Presentation on theme: "Kinetic Molecular Theory & Intermolecular Forces OR KMT & IMF’s"— Presentation transcript:
1 Kinetic Molecular Theory & Intermolecular Forces OR KMT & IMF’s Chapter 13 – 2010 – Mr Nelson
2 States of MatterThe fundamental difference between states of matter is the distance between particles.
3 The States of MatterThe state a substance is in at a particular temperature and pressure depends on two variables:the kinetic energy of the particles;the strength of the attractions between the particles.
15 Intermolecular Forces (IMFs) IMF’s are found between moleculesNot between the atoms that compose the moleculeIMF’s are weaker that single, double or triple bonds
16 IMF’s IMF’s are strong enough to control physical properties such as: boiling and melting pointsvapor pressureviscosity
17 IMF’sIMF’s as a group are referred to as van der Waals forces.
18 van der Waals Forces Dipole-dipole interactions Hydrogen bonding London dispersion forces
19 Dipole-Dipole Interactions Molecules that have permanent dipoles are attracted to each other.
20 Dipole-Dipole Interactions The more polar the molecule, the higher is its boiling point.
21 London Dispersion Forces Helium has two electrons in the 1s orbital that repel each other.However, it does happen that they occasionally wind up on the same side of the atom.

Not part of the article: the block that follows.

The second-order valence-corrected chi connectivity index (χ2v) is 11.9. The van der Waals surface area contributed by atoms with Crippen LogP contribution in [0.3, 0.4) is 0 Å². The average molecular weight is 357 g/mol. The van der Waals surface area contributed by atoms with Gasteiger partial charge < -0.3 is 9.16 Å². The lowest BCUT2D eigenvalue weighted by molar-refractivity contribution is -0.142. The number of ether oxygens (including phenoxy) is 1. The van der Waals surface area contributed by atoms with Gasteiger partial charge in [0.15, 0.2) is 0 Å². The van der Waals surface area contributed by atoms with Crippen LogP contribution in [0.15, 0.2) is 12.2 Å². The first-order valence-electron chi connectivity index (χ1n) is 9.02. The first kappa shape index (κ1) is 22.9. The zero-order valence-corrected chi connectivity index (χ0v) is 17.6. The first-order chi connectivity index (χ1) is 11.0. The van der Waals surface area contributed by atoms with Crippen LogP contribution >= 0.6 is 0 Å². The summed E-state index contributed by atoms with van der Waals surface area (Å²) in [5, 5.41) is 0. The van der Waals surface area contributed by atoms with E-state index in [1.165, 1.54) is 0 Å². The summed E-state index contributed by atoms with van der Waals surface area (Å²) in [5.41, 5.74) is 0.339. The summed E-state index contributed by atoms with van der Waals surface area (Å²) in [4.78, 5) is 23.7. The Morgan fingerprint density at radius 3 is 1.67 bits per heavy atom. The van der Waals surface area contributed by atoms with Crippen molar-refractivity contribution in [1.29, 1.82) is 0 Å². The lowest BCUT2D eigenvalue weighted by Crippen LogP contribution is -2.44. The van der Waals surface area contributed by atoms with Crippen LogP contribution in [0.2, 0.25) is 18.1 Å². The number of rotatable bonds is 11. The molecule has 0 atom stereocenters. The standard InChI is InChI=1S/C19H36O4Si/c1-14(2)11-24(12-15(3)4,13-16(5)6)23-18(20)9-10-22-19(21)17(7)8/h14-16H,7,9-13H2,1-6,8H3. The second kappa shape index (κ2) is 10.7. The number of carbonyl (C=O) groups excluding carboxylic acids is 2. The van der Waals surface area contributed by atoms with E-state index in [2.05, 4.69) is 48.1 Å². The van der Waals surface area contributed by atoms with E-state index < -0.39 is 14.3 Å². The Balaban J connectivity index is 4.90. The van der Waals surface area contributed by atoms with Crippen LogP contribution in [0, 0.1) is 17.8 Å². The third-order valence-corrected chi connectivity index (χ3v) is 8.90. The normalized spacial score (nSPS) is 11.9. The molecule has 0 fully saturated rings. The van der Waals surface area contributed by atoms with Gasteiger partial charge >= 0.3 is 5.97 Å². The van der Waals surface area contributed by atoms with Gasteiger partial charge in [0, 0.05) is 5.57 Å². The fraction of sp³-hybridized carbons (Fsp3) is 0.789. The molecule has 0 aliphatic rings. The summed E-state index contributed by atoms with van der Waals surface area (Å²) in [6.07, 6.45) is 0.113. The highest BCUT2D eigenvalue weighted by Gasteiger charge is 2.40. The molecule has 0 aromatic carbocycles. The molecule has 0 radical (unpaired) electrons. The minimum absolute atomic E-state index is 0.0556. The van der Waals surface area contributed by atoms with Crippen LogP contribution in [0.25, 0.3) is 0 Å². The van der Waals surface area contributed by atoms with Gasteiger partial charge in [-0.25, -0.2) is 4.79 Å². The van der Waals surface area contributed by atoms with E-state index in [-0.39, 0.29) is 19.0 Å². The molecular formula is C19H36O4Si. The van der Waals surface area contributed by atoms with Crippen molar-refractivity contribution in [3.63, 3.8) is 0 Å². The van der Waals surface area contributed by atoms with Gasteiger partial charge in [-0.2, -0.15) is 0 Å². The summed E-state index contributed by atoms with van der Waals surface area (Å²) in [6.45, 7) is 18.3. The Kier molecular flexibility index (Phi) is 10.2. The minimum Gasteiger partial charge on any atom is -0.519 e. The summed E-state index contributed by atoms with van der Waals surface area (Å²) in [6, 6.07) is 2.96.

22 London Dispersion Forces At that instant, the helium atom is polar, with an excess of electrons on the left side
23 London Dispersion Forces Another helium nearby, then, would have a dipole induced in it:The electrons on the left side of helium become attracted to the dipole in He atom 1
24 London Dispersion Forces London dispersion forces are attractions between an instantaneous dipole and an induced dipole.
25 London Dispersion Forces These forces are present in all molecules, whether they are polar or nonpolar.Only IMF’s present in Noble GasesThe tendency of an electron cloud to distort in this way is called polarizability.
26 Two Main Factors Affecting London Forces Molecular weightLondon forces increase with increased MW.Number of electronslarger electron clouds are easier to polarize.
27 Which Have a Greater Effect Which Have a Greater Effect? Dipole-Dipole Interactions or Dispersion ForcesIf two molecules are of comparable size and shape, dipole-dipole interactions will likely the dominating force.If one molecule is much larger than another, dispersion forces will likely determine its physical properties.
28 Boiling PointsThe nonpolar series (SnH4 to CH4) follow the expected trend.The polar series follows the trend from H2Te through H2S, but water is quite an anomaly.
29 Hydrogen BondingThe dipole-dipole interactions experienced when H is bonded to N, O, or F are unusually strong.We call these interactions hydrogen bonds.
30 Hydrogen BondingHydrogen bonding arises in part from the high electronegativity of nitrogen, oxygen, and fluorine.Also, when hydrogen is bonded to one of those very electronegative elements, the hydrogen nucleus is exposed.